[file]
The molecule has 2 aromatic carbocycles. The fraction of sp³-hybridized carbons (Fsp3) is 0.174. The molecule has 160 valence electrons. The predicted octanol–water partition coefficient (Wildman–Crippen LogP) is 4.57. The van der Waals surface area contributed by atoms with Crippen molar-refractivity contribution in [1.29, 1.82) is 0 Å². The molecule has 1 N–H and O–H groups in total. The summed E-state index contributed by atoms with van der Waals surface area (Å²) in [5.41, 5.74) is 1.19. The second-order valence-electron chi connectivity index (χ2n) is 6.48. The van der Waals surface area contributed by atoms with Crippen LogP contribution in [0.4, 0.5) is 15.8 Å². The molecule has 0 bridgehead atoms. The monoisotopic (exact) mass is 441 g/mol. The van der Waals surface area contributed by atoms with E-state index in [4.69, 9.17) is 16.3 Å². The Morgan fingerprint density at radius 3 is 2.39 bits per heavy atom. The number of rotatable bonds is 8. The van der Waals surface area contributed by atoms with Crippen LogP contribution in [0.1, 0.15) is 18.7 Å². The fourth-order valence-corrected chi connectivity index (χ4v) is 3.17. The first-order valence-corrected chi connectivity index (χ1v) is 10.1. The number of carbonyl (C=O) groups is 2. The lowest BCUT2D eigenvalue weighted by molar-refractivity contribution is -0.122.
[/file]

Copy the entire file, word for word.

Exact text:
The molecule has 2 aromatic carbocycles. The fraction of sp³-hybridized carbons (Fsp3) is 0.174. The molecule has 160 valence electrons. The predicted octanol–water partition coefficient (Wildman–Crippen LogP) is 4.57. The van der Waals surface area contributed by atoms with Crippen molar-refractivity contribution in [1.29, 1.82) is 0 Å². The molecule has 1 N–H and O–H groups in total. The summed E-state index contributed by atoms with van der Waals surface area (Å²) in [5.41, 5.74) is 1.19. The second-order valence-electron chi connectivity index (χ2n) is 6.48. The van der Waals surface area contributed by atoms with Crippen LogP contribution in [0.4, 0.5) is 15.8 Å². The molecule has 0 bridgehead atoms. The monoisotopic (exact) mass is 441 g/mol. The van der Waals surface area contributed by atoms with E-state index in [4.69, 9.17) is 16.3 Å². The Morgan fingerprint density at radius 3 is 2.39 bits per heavy atom. The number of rotatable bonds is 8. The van der Waals surface area contributed by atoms with Crippen LogP contribution in [0.1, 0.15) is 18.7 Å². The fourth-order valence-corrected chi connectivity index (χ4v) is 3.17. The first-order valence-corrected chi connectivity index (χ1v) is 10.1. The number of carbonyl (C=O) groups is 2. The lowest BCUT2D eigenvalue weighted by molar-refractivity contribution is -0.122.